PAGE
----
His Face Is Weak
Czolgosz’s Pictures Indicate a Man Easily Influenced.
OPINION OF DR. A. P. WILLIAMSON
The Face Shows No Marked Traces of Degeneracy—Problem a Difficult
The face of Czolgosz, President McKinley’s
assailant, according to the opinions of expert criminologists, is
weak rather than bad. It displays no marked traces of degeneracy,
but indicates clearly enough that the man is readily susceptible
to outside influences.
Dr. A. P. Williamson, one of the best
known alienists of the northwest, agrees with this estimate of Czolgosz’s
character. Dr. Williamson has made alienism his hobby. For many
years he was connected with one of the state insane asylums, and
his library is filled with works on degeneracy and kindred subjects.
Said Dr. Williamson:
“The face of Leon Czolgosz is decidedly
weak, but it exhibits no marked traces of degeneracy. At least,
nothing of the kind is to be noticed in his published photographs.
The mouth and chin are very weak. The lips are a trifle thick, and
that is sometimes regarded as a mark of degeneracy. The head is
perhaps too round; the oval head being considered the better type.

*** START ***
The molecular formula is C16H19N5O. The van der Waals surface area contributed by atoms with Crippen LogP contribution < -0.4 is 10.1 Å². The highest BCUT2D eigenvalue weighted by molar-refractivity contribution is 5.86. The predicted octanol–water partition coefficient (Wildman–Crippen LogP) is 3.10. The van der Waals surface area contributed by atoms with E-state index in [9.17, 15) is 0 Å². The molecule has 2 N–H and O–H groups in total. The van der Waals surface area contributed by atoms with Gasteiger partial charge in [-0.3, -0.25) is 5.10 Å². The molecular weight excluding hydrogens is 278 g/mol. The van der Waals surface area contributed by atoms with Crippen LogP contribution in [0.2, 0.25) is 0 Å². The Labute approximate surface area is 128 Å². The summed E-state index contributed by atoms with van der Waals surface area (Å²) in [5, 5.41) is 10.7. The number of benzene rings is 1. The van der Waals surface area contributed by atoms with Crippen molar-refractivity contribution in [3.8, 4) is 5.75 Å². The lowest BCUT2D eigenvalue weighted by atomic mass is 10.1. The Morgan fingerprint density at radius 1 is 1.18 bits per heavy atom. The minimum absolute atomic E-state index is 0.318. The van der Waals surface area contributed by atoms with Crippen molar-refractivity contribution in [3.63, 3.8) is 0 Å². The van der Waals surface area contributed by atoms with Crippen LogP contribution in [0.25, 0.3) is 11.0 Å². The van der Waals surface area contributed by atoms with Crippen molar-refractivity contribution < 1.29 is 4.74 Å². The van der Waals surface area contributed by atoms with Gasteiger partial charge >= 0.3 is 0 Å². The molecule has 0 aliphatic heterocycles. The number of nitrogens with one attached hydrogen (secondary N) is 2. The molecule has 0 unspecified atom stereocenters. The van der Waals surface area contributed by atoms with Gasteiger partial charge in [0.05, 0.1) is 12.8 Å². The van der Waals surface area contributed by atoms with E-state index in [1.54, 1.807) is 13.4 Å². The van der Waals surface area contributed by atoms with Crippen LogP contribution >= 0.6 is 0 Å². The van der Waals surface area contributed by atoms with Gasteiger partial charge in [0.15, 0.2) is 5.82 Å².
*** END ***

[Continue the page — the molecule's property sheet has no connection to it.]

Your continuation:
The man is undoubtedly easily influenced, and predisposed to follow
along the line of least resistance. He lacks will power. In one
of the photographs his ears seem to be set rather low down on the
head. That is considered a bad sign, but as it is not noticed in
the other photographs, it may be simply a trick of the camera.”
It is, of course, a difficult task
to estimate the character of a man simply from a photograph, unless
the subject is a pronounced type. The color of the eyes and hair,
the expression of the eyes, and the actions of the subject, all
of which are lost in the photograph, are invaluable aids in reaching
a correct conclusion in such investigations. However, so far as
the photograph may be utilized, authorities agree that the face
of Leon Czolgosz is weak rather than bad. It is not the face of
a typical murderer.
In making his estimate of Czolgosz’s
character Dr. Williamson spoke with three photographs before him,
furnished by The Journal.